Application

Five Ways That Ethical Hacking is Changing

1 – New Application Frameworks

One of the most notable emerging web application frameworks is Node.js (or “Node” for short). Node uses an event driven asynchronous programming model, and runs code on Chrome’s v8 JavaScript engine. Node’s asynchronous programming model also means many applications can benefit dramatically in performance. But with great benefits also come new considerations which must be given for security. Node has its own unique subset of security problems which may affect its applications. Serious code injection vulnerabilities may be introduced with dangerous JS functions such as eval() which evaluate strings as code. What previously (on the client side) could have resulted in a Cross-site scripting vulnerability, can now result in server side code injection. In addition to this, Node’s vast ecosystem also promotes rapid development with reuse of modules developed by the Node community. This promotes a greater risk of malware via this ecosystem and very sensitive applications may want to audit the entire module chain independently to verify the integrity of all code included within the application.

Ethical hackers should be well versed in Node when testing such an application. While traditional web application attack vectors remain the same, there are several critical caveats every pen-tester should be aware of. More information about NodeJS can be found at the project website: http://nodejs.org/ A great place to begin Node application security is the Node Security Project.

2 – Preventative Measures

Security headers are maturing and can now provide stronger reinforcements for secure web applications. One of the most interesting and powerful new specifications is Content Security Policy (CSP). CSP is more than just another security header; CSP has the capability to create a policy which defines restrictions on how all content in a web application can be loaded. This gives application developers the ability to whitelist locations from where content can be loaded. CSP also governs how JavaScript can run; by default, inline JavaScript is blocked, as are dangerous functions such as eval() and setTimeout().

Professional ethical hackers should understand the full implications of CSP. While some may wish to recommend the use of such policies as part of a vulnerability assessment, it should at least be understood by those conducting a vulnerability assessment. In addition to CSP, HSTS and X-Frame-Options should also be given strong consideration.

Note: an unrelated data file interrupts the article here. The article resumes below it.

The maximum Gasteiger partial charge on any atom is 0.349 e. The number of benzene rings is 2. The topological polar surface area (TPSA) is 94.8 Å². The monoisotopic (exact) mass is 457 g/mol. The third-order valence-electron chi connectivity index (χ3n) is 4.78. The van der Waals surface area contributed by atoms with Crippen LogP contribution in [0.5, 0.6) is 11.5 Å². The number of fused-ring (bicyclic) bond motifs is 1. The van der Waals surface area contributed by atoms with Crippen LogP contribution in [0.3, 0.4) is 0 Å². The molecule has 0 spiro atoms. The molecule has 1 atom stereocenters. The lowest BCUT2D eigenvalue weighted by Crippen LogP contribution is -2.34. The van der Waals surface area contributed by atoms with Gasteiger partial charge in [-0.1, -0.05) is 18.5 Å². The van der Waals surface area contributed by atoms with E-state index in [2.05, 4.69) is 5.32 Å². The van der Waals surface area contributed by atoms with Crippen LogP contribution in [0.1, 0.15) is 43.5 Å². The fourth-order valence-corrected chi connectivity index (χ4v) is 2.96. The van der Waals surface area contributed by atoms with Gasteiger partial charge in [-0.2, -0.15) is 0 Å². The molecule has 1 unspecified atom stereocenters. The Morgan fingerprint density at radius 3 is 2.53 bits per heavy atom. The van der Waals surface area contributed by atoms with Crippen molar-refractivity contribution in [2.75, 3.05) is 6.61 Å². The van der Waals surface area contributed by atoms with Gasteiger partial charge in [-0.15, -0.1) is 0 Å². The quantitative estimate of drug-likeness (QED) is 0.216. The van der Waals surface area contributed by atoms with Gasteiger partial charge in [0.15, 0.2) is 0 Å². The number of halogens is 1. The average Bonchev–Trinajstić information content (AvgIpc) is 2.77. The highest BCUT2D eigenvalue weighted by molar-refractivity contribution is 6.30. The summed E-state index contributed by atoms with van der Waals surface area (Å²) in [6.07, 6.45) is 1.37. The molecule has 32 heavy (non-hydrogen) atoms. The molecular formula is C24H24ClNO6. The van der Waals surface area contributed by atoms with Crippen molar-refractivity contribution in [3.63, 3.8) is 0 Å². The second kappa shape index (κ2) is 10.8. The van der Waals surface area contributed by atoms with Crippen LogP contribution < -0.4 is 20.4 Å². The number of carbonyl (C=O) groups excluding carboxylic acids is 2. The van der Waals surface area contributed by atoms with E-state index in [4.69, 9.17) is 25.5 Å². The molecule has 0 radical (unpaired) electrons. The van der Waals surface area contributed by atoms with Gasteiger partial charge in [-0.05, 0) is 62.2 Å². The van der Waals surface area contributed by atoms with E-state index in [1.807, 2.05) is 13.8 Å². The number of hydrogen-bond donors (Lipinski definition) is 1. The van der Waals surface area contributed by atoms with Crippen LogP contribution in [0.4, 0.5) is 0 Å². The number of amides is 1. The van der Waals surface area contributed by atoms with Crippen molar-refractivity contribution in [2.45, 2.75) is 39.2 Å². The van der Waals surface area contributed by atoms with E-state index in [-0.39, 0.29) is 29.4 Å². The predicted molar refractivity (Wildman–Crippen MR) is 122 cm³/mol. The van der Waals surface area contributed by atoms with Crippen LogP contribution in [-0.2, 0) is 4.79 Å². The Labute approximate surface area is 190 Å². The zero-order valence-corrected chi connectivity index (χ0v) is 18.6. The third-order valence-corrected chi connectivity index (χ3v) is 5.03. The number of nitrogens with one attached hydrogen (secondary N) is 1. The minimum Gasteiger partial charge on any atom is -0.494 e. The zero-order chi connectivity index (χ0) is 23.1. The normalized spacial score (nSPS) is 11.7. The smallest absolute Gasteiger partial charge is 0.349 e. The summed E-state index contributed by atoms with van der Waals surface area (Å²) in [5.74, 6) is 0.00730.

3 – NoSQL

NoSQL databases are simple and fast data stores which remove traditional constraints of relational databases. This less structured model favors speed and scalability over complex relational models. As a result NoSQL has flourished in big data industries but still growing in smaller applications. NoSQL provides little in terms of security at the database level and relies greatly on security at the application level.

Ethical hackers need to understand is that the days of simply checking for typical SQL injection vulnerabilities are gone. JavaScript and JSON may now be manipulated in malicious ways to obtain unauthorized data. NoSQL databases may have unique operators which are prone to abuse and may allow server side JavaScript injection.

4 – Expanding HTML5

HTML5 extensions are under active development and introduce a constant expansion of security concerns. Even the core HTML5 specifications which include extensions such as local storage, websockets, and CORS, are not always well understood by security professionals. At the time of this writing, many popular security tools still do not yet support interaction with websockets. This leaves a strong possibility that vulnerabilities nested within these technologies may go undiscovered by novice security testers. Ethical hackers must devote significant time to research these technologies and understand the full range of security implications each one requires.

A list of some draft extensions can be found at the following URL: http://www.w3.org/html/wg/wiki/ExtensionSpecifications

5 – Bug Bounties

Large organizations with applications that face intense public exposure may benefit from running a bug bounty program. These programs reward independent security researchers for finding vulnerabilities on an individual basis. By offering a reward for each vulnerability found, they create a much greater incentive to responsibly disclose vulnerabilities rather than exploiting them for profit. These programs have already seen great success with large organizations such as Google, Twitter, Facebook, and now Yahoo!

One new company, Bugcrowd, has brought this testing model to companies which may not have the resources to handle such programs themselves. This type of security testing model can be difficult to manage and may incur significant false positives from less skilled ethical hackers. By providing vulnerability verification and payment services, Bugcrowd allows much smaller organizations to benefit from this type of testing.